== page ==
Climate science modules and a full semester or year-long high school curriculum are being implemented in many high school classrooms including UWHS Oceanography, 9th grade integrated science, Sustainable Design, UWHS ATMS 211 and more.
Examples of integration of the UWHS ATMS 211 into a full year curriculum include:
There are several on-line courses that we recommend, for high school teachers interested in expanding their general knowledge of the climate system.
One-day professional development opportunities around climate and other earth system topics are now offered each fall by the UW Program on Climate Change. The last workshop featured a presentation on understanding the short and long term carbon cycles, and labs on Ocean Acidification, Rain-On-Snow Flooding, Isotopes and Paleoclimate, Glacial History of Puget Sound, Climate Models, and ENSO. Most of these labs are or will soon be available through the links above. Let us know (email@example.com) if you are interested in being notified of our next one-day workshop, scheduled for fall 2015.
Periodically UWHS offers training for high school teachers interested in teaching ATMS 211, and as indicated at the top of this page, a training will be offered to teachers accepted into the program by March 1, 2015. During this training teachers work through homework from the course textbook, followed by discussion with scientists, and delve into additional course content, tailored to the specific training group needs. A wealth of teaching materials were collected collaboratively as part of past workshops made possible through a grant from NASA Global Climate Change Education. These are made available to UWHS ATMS 211 teachers as part of the training.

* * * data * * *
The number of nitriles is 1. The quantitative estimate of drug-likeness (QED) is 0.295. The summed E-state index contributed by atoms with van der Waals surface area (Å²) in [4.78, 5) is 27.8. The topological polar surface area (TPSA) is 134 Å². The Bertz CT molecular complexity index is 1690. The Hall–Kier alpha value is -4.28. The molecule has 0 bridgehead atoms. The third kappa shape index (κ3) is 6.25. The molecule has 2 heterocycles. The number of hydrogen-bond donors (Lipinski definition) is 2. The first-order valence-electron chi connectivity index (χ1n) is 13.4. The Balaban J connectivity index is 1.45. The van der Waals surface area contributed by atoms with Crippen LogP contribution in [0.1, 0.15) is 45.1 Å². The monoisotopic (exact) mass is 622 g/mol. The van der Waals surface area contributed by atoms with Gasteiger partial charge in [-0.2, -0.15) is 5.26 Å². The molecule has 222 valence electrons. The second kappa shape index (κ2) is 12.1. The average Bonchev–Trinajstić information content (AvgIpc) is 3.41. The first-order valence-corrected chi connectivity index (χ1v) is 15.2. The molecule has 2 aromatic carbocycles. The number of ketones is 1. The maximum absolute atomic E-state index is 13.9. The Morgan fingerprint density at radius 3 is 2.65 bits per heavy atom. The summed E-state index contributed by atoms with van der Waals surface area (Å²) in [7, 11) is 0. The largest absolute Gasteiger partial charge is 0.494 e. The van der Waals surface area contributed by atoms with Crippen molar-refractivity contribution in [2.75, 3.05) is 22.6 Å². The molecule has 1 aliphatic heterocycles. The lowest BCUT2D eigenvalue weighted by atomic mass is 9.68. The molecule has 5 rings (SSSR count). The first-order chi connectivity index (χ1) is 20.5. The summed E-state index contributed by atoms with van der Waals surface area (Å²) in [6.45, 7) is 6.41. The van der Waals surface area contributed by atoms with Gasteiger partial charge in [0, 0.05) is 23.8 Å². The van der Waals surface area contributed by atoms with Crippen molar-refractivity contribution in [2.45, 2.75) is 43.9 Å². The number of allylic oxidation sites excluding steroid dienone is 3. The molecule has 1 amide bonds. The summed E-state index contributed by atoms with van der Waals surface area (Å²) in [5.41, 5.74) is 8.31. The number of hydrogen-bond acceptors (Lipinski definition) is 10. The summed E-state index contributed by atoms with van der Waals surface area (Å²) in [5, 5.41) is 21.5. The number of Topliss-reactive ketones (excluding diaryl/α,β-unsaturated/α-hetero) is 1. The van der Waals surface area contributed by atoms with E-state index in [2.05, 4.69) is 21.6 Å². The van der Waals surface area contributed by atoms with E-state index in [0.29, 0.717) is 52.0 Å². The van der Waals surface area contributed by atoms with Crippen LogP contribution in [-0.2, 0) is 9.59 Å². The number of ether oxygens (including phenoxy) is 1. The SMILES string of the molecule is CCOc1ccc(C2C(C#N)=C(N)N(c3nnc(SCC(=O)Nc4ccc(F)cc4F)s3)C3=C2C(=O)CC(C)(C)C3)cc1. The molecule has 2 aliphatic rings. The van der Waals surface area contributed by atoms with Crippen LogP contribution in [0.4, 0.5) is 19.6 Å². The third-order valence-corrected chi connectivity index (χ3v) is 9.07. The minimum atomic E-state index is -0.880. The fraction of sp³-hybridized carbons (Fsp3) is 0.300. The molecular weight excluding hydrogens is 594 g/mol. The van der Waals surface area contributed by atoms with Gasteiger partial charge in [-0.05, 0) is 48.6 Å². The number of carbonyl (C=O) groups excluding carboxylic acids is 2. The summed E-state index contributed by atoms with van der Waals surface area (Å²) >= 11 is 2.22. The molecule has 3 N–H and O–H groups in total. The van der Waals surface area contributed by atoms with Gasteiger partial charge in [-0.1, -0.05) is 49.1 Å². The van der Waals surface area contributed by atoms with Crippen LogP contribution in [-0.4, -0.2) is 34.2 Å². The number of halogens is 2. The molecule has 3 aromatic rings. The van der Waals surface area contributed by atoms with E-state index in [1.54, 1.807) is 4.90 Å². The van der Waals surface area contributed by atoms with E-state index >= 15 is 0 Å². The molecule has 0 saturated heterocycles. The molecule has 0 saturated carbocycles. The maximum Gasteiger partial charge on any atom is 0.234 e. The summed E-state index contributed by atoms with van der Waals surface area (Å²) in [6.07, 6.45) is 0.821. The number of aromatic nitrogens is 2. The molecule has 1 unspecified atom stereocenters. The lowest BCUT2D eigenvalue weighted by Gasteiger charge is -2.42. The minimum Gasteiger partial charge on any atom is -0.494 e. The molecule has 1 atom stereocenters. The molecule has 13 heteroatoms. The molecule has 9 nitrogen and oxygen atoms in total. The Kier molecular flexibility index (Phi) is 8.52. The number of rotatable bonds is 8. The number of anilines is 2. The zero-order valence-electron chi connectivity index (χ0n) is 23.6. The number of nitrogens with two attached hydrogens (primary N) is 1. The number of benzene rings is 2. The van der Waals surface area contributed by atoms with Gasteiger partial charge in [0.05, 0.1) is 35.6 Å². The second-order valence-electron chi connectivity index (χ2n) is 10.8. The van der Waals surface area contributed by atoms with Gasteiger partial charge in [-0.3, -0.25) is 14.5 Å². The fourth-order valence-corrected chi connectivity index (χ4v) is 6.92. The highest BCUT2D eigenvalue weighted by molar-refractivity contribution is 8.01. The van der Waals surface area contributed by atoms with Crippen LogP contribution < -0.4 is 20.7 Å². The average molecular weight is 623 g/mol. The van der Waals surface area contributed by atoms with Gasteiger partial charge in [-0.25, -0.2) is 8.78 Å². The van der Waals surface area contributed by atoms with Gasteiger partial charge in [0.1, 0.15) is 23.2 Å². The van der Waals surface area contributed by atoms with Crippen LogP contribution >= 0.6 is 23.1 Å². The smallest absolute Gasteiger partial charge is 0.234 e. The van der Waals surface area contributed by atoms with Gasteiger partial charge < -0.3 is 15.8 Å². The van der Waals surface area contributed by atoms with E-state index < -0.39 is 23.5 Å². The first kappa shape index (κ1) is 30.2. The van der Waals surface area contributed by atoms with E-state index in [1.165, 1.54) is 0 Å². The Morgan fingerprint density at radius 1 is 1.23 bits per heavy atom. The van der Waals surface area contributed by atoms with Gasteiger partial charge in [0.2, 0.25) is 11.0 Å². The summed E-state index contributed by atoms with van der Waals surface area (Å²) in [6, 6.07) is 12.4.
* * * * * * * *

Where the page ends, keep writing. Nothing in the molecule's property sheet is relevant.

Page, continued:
Visiting Geoscientists: An Educational Outreach Guide for Geoscience Professionals was developed to help geoscience professionals provide Earth science enrichment for students in school programs at the K-12 level. Provided on the main website is information about various types of enrichment and states the various standards that need to be met at varying school levels. A variety of labs targeted at different levels are present under Investigations for Different Age Levels.
Additional Interesting Links: